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Keeping Your Resolve

“We will open the book. Its pages are blank. We are going to put words on them ourselves. The book is called Opportunity and its first chapter is New Year’s Day.” -Edith Lovejoy Pierce

Happy 2016! It’s that time after the holidays where we emerge from our ugly sweaters and renounce all of our holiday indulgences, making zealous declarations to lose weight, eat healthier, save more, learn something new… “New year, new you,” right? Well, it’s easy to make a new year’s resolution, but often we find ourselves struggling to keep it after January when things start getting difficult and life gets in the way. We should take this opportunity to seriously ask ourselves: “What do I want to accomplish this year? Who do I want to be? What can I do to be happier?'” We need to set goals to give us direction and drive us forward.

The most commonly used definition of the word “resolution,” and how we understand it as part of the phrase “new year’s resolution” is, according to the Oxford English Dictionary, “a firm decision to do or not to do something.” It is a commitment, a pledge, a promise. But, interestingly, the word resolution comes from the latin word resolutio(n-), from re (expressing intensive force) + solvere, which means “loosen, release.”  I think the origin of the word reveals more about how we should think about our new year’s resolutions. They’re not simply decisions to change. Something is letting go, subsiding, healing. Maybe it means that the previous year is loosening its grip, releasing tension, intensively throwing us into the next…(ready or not, here it comes.)

And it’s actually here already. Not the Starting-Over, but The Continuation. January 1st is not a re-set button, nor should it be seen as one. The worries and mistakes of 2015 have not been erased, but will be let go. Release any negativity, but never forget how it affected you, so that halfway through your new year’s resolutions, you’ll remember why you can’t give up.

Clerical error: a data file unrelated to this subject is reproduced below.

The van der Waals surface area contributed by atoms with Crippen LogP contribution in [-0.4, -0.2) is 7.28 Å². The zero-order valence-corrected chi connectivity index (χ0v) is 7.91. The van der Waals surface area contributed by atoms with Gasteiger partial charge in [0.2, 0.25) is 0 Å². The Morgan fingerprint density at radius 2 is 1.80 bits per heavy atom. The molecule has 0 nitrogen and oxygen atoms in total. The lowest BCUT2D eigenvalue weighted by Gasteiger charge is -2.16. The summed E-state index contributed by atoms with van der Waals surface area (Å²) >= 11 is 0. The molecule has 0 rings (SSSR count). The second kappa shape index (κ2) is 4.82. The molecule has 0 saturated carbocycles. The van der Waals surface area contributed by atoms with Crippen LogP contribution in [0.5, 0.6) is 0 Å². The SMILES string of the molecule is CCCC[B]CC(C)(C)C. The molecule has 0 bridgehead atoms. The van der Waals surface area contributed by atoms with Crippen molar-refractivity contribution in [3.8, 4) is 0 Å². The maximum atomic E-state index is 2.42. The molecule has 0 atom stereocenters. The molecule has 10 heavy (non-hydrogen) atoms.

Here are some tips that can help you stick to your resolution:

  1. Set one realistic, specific goal: Sure, this sounds silly, but don’t take on more than you can handle, otherwise you risk burning out and being disappointed in yourself. Can you really quit smoking, travel to Europe, and train for that marathon you want to run? Probably not. Focus all your willpower on something really meaningful to you.
  2. Write it down and tell someone: You’re more likely to stick to your goal if you write it down and share it with others! Stick a Post-It on your computer or fridge for a constant reminder, and update family members and friends with progress- they’ll help hold you accountable. Better yet, have them join in!
  3. Be specific with your plan: “Be healthier” gives you no real concrete things to attack. Instead, set smaller, tangible goals that will help you to achieve the larger one, like ” in order to lose 5 pounds by the end of the month…I will take the stairs instead of the elevator, pack a healthy lunch instead of eating out, and hit the gym 3 times this week.”
  4. Don’t worry about being perfect: Changing a habit or revamping your lifestyle is seriously hard work. The “21 days to make or break a habit” is a myth- on average it takes between two and eight months for a behavior to become habit. Allowing yourself wiggle room will keep you from feeling overwhelmed and keeps you in a more positive mind-set. If you’re trying to lose weight, don’t be wracked with guilt for going out to dinner one night. If you miss a day at the gym because you’re just too tired, don’t beat yourself up. Studies show that missing an opportunity to perform your habit does not interfere with the habit-making process. Allow yourself to make mistakes so you can develop a strategy to get back on track.
  5. Reward yourself: Celebrate tiny victories, like losing 3 pounds, or not drinking soda for 2 weeks, by doing something nice for yourself. Buy yourself a workout shirt for your new fitness class, get a massage, go to the movies. Rewarding yourself keeps you motivated and reinforces your positive behaviors.

Remember that new year’s resolutions are a journey. Build on last year’s accomplishments and re-build from the failures. Wishing you all much love, happiness and success in the new year. 

By: Tracy L. Nieradka